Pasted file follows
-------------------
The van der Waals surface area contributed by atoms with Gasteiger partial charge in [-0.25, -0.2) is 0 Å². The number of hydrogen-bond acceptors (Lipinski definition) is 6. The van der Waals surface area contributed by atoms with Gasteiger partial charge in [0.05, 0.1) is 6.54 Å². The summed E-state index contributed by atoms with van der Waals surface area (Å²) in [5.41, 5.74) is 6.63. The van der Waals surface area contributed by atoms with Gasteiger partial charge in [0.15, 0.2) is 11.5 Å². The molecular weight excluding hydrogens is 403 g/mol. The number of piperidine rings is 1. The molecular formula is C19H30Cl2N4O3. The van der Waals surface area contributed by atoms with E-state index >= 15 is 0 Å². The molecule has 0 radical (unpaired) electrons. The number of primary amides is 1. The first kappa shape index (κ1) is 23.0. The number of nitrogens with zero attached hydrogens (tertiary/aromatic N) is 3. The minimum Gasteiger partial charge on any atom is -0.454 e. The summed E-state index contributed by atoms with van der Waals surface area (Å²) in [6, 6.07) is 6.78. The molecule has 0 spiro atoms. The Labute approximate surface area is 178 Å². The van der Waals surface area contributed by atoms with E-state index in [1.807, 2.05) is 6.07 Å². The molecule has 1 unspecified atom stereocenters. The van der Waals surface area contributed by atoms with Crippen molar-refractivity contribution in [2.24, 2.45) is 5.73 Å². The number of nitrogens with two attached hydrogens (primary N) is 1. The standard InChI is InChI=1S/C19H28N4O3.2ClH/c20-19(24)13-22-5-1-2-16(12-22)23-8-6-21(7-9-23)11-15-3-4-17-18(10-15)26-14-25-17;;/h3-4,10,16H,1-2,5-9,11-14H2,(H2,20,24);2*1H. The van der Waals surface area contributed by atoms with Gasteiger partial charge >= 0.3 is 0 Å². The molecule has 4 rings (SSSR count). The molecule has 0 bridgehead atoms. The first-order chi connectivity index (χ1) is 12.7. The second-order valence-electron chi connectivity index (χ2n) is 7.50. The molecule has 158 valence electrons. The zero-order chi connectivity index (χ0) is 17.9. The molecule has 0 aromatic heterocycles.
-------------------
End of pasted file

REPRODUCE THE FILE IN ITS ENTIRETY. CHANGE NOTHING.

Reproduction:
The van der Waals surface area contributed by atoms with Gasteiger partial charge in [-0.25, -0.2) is 0 Å². The number of hydrogen-bond acceptors (Lipinski definition) is 6. The van der Waals surface area contributed by atoms with Gasteiger partial charge in [0.05, 0.1) is 6.54 Å². The summed E-state index contributed by atoms with van der Waals surface area (Å²) in [5.41, 5.74) is 6.63. The van der Waals surface area contributed by atoms with Gasteiger partial charge in [0.15, 0.2) is 11.5 Å². The molecular weight excluding hydrogens is 403 g/mol. The number of piperidine rings is 1. The molecular formula is C19H30Cl2N4O3. The van der Waals surface area contributed by atoms with E-state index >= 15 is 0 Å². The molecule has 0 radical (unpaired) electrons. The number of primary amides is 1. The first kappa shape index (κ1) is 23.0. The number of nitrogens with zero attached hydrogens (tertiary/aromatic N) is 3. The minimum Gasteiger partial charge on any atom is -0.454 e. The summed E-state index contributed by atoms with van der Waals surface area (Å²) in [6, 6.07) is 6.78. The molecule has 0 spiro atoms. The Labute approximate surface area is 178 Å². The van der Waals surface area contributed by atoms with E-state index in [1.807, 2.05) is 6.07 Å². The molecule has 1 unspecified atom stereocenters. The van der Waals surface area contributed by atoms with Crippen molar-refractivity contribution in [2.24, 2.45) is 5.73 Å². The number of nitrogens with two attached hydrogens (primary N) is 1. The standard InChI is InChI=1S/C19H28N4O3.2ClH/c20-19(24)13-22-5-1-2-16(12-22)23-8-6-21(7-9-23)11-15-3-4-17-18(10-15)26-14-25-17;;/h3-4,10,16H,1-2,5-9,11-14H2,(H2,20,24);2*1H. The van der Waals surface area contributed by atoms with Gasteiger partial charge >= 0.3 is 0 Å². The molecule has 4 rings (SSSR count). The molecule has 0 bridgehead atoms. The first-order chi connectivity index (χ1) is 12.7. The second-order valence-electron chi connectivity index (χ2n) is 7.50. The molecule has 158 valence electrons. The zero-order chi connectivity index (χ0) is 17.9. The molecule has 0 aromatic heterocycles.